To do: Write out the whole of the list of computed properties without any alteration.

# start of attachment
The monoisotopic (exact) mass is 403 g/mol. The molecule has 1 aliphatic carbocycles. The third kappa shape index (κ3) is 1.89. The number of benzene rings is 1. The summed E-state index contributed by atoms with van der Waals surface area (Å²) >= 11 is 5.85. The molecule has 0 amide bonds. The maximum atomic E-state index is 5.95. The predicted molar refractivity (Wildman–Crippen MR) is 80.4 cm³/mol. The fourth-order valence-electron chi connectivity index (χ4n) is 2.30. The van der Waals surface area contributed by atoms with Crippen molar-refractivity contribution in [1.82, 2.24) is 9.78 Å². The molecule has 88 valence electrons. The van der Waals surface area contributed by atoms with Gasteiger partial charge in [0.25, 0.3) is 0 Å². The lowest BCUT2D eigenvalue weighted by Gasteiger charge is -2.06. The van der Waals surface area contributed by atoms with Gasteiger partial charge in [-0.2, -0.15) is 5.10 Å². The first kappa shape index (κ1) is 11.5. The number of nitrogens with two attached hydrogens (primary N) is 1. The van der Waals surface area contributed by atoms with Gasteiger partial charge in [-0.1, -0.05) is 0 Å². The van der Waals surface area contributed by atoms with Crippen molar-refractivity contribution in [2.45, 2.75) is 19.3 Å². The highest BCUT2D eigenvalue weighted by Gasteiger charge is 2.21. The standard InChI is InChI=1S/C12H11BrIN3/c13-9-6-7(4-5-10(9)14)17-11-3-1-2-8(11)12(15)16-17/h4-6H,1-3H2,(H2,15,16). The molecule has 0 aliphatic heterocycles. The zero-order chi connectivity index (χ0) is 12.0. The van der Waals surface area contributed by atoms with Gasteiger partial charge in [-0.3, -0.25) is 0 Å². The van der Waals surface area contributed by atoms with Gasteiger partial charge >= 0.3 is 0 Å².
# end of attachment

The monoisotopic (exact) mass is 403 g/mol. The molecule has 1 aliphatic carbocycles. The third kappa shape index (κ3) is 1.89. The number of benzene rings is 1. The summed E-state index contributed by atoms with van der Waals surface area (Å²) >= 11 is 5.85. The molecule has 0 amide bonds. The maximum atomic E-state index is 5.95. The predicted molar refractivity (Wildman–Crippen MR) is 80.4 cm³/mol. The fourth-order valence-electron chi connectivity index (χ4n) is 2.30. The van der Waals surface area contributed by atoms with Crippen molar-refractivity contribution in [1.82, 2.24) is 9.78 Å². The molecule has 88 valence electrons. The van der Waals surface area contributed by atoms with Gasteiger partial charge in [0.25, 0.3) is 0 Å². The lowest BCUT2D eigenvalue weighted by Gasteiger charge is -2.06. The van der Waals surface area contributed by atoms with Gasteiger partial charge in [-0.2, -0.15) is 5.10 Å². The first kappa shape index (κ1) is 11.5. The number of nitrogens with two attached hydrogens (primary N) is 1. The van der Waals surface area contributed by atoms with Gasteiger partial charge in [-0.1, -0.05) is 0 Å². The van der Waals surface area contributed by atoms with Crippen molar-refractivity contribution in [2.45, 2.75) is 19.3 Å². The highest BCUT2D eigenvalue weighted by Gasteiger charge is 2.21. The standard InChI is InChI=1S/C12H11BrIN3/c13-9-6-7(4-5-10(9)14)17-11-3-1-2-8(11)12(15)16-17/h4-6H,1-3H2,(H2,15,16). The molecule has 0 aliphatic heterocycles. The zero-order chi connectivity index (χ0) is 12.0. The van der Waals surface area contributed by atoms with Gasteiger partial charge in [-0.3, -0.25) is 0 Å². The van der Waals surface area contributed by atoms with Gasteiger partial charge >= 0.3 is 0 Å².